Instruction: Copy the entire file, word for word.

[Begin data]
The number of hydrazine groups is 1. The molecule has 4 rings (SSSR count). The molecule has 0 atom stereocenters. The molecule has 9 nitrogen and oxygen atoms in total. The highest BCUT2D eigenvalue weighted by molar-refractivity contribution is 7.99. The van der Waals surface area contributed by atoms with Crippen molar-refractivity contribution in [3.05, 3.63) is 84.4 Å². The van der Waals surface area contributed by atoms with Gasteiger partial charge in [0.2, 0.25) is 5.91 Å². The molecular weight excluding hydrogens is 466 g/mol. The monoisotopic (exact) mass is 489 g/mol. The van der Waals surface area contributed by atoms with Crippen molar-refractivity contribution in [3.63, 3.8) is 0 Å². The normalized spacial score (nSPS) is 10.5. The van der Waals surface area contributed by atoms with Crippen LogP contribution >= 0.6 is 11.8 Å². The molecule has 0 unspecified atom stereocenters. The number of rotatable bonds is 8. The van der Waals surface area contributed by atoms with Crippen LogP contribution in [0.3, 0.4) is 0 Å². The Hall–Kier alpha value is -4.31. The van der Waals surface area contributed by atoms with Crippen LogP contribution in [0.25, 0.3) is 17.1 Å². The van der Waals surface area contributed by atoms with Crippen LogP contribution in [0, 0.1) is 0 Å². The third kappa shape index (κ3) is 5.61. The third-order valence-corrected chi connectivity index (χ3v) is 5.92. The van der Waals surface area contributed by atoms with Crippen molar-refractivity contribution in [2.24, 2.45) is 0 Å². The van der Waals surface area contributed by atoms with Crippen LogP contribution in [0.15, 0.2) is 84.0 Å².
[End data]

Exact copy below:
The number of hydrazine groups is 1. The molecule has 4 rings (SSSR count). The molecule has 0 atom stereocenters. The molecule has 9 nitrogen and oxygen atoms in total. The highest BCUT2D eigenvalue weighted by molar-refractivity contribution is 7.99. The van der Waals surface area contributed by atoms with Crippen molar-refractivity contribution in [3.05, 3.63) is 84.4 Å². The van der Waals surface area contributed by atoms with Gasteiger partial charge in [0.2, 0.25) is 5.91 Å². The molecular weight excluding hydrogens is 466 g/mol. The monoisotopic (exact) mass is 489 g/mol. The van der Waals surface area contributed by atoms with Crippen molar-refractivity contribution in [3.63, 3.8) is 0 Å². The normalized spacial score (nSPS) is 10.5. The van der Waals surface area contributed by atoms with Crippen LogP contribution >= 0.6 is 11.8 Å². The molecule has 0 unspecified atom stereocenters. The number of rotatable bonds is 8. The van der Waals surface area contributed by atoms with Crippen LogP contribution in [0.3, 0.4) is 0 Å². The Hall–Kier alpha value is -4.31. The van der Waals surface area contributed by atoms with Crippen LogP contribution in [0.25, 0.3) is 17.1 Å². The van der Waals surface area contributed by atoms with Crippen LogP contribution in [0, 0.1) is 0 Å². The third kappa shape index (κ3) is 5.61. The third-order valence-corrected chi connectivity index (χ3v) is 5.92. The van der Waals surface area contributed by atoms with Crippen molar-refractivity contribution in [2.24, 2.45) is 0 Å². The van der Waals surface area contributed by atoms with Crippen LogP contribution in [0.15, 0.2) is 84.0 Å².